User involvement throughout the development process.
Validation and prioritisation of requirements.
Tends to work best for small projects.
simulates some of the features of the eventual program
may be completely different from the eventual implementation
enables software engineers to understand the problem domain and the
allows users to provide better & more complete feedbacks
Throwaway prototyping – the model will eventually be discarded
Evolutionary prototyping – constantly refine a functional model
Incremental prototyping – merge several prototypes in an overall design
Rapid Application Development (RAD)
RAD was Initiated in the 1990s for projects with a rapidly
changing business environment, where to arrive at a stable,
consistent set of system requirements is often impossible.
In these cases, a waterfall model of development is impractical.
An approach to development based on iterative specification
and delivery is the only way to deliver software quickly.
Concurrent specification, design & implementation
Minimal planning, specification & documentation
End users evaluate each increment & make proposals for later increments
Dissatisfaction with the overheads involved in design methods
led to the creation of ‘agile’ methods
Agile manifesto www.agilemanifesto.org
Individuals and interactions rather than processes and tools
Software development rather than exhaustive documentation
Working with the customer rather than contract negotiation
Openness to change rather than following inflexible plans
Agile methods are probably best suited to small/medium-sized
business systems or PC products.
Individuals & interactions
In the development world, people are more valuable than computer tools
Face-to-face conversation is the most efficient form of communication
Deliver software often (weekly)
Working software is the primary measure of progress
Customer needs come first
Feedback from customer rather than planning
Responding to change
Even late changes in requirements are welcomed
Extreme Programming (XP)
One of the best known agile methods
Small team (2 to 12)
Continuous access to customers – needs an “on-site customer”
OO design and code – Smalltalk, Java
Change management system – code and tests
The system is always “working” (growing functionality over time)
Development cycle – 4 to 12 months (new release every 2-3 months,
internal iterations every two weeks)
Not for life-critical systems (heart monitor, nuclear power plant,
avionics systems, etc.)
Extreme Programming (XP)
Do project planning via “user stories” – interview the customer
Start each day with a “stand-up meeting” – choose task & partner for the day
Keep the design simple – use the simplest thing that could work
Code refactor as needed
Pair programming – all code is reviewed as it is written
Code unit tests first – test-driven development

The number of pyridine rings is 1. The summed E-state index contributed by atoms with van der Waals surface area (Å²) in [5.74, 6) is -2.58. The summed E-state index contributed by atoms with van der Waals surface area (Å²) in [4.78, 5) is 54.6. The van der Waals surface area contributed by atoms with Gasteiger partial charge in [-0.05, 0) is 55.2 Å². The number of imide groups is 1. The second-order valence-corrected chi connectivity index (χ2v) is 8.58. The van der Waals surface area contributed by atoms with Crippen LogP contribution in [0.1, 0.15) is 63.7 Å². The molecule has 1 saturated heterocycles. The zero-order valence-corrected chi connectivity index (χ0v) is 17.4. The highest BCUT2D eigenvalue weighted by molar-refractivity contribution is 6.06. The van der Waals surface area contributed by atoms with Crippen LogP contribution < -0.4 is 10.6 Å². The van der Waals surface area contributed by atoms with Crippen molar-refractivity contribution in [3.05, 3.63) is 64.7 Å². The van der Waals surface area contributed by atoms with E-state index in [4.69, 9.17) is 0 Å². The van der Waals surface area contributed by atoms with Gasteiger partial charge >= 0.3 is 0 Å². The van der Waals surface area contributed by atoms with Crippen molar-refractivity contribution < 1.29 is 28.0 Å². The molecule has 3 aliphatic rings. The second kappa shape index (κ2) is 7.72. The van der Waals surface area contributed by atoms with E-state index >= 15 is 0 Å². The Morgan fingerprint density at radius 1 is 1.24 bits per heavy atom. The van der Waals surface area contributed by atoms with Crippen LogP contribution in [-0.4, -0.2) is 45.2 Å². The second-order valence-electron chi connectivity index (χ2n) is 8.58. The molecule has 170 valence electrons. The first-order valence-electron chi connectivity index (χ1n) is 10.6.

Unit tests for all code
Acceptance tests for each user story
Agile vs. XP
Agile is a generalisation of XP, featuring
Small team sizes
Short development iterations – release at regular intervals
Continuous testing, e.g. daily regression tests
Collecting customer requirements using scenarios
Informal modeling techniques, e.g. CRC cards, simple drawings
Adaptive planning based on reprioritisation by the customers
XP is a radical agile method, requiring
On-site customer & planning by user stories
Unit tests for everything
Existing processes can be adapted to be more “agile”
Key points so far
Software processes are the activities involved in producing and
evolving a software system.
specification, design, implementation, validation and evolution.
Waterfall model describes the software development as a
Iterative models describe the software development as a cycle
RAD, including Agile & XP, have concurrent specification,
design and implementation.
There is no ideal process model
Largest software vendors, e.g. Microsoft & IBM, still primarily rely on
traditional waterfall methodologies with some degree of spiraling.
Information systems lifecycle
Software lifecycle models
concentrate on design & implementation of a software system
lack an overall picture of the organisation and its business processes
Information systems lifecycle models extend software
lifecycle models by adding
Review during maintenance
System is an open one
Operation feeds back to design
Problems with New business Information Systems
existing system opportunities IS
planning Development Lifecycle
Managerial David Avison & Hanifa Shah
directive Feasibility Feasibility
study study report 1997
Systems User Project Resource Staff Methods
investigation requirements plans requirements assignment and tools
Systems New system System Training and
design data flow specification test plans
Implementation Programs Procedures Documentation
Review Evaluation New problem in operation
maintenance report statement?
Andrew on Wednesdays
No tutorial on this Friday
3 Tuesday lectures on UML
Use cases & activity diagrams
State machine diagrams
Class & interaction diagrams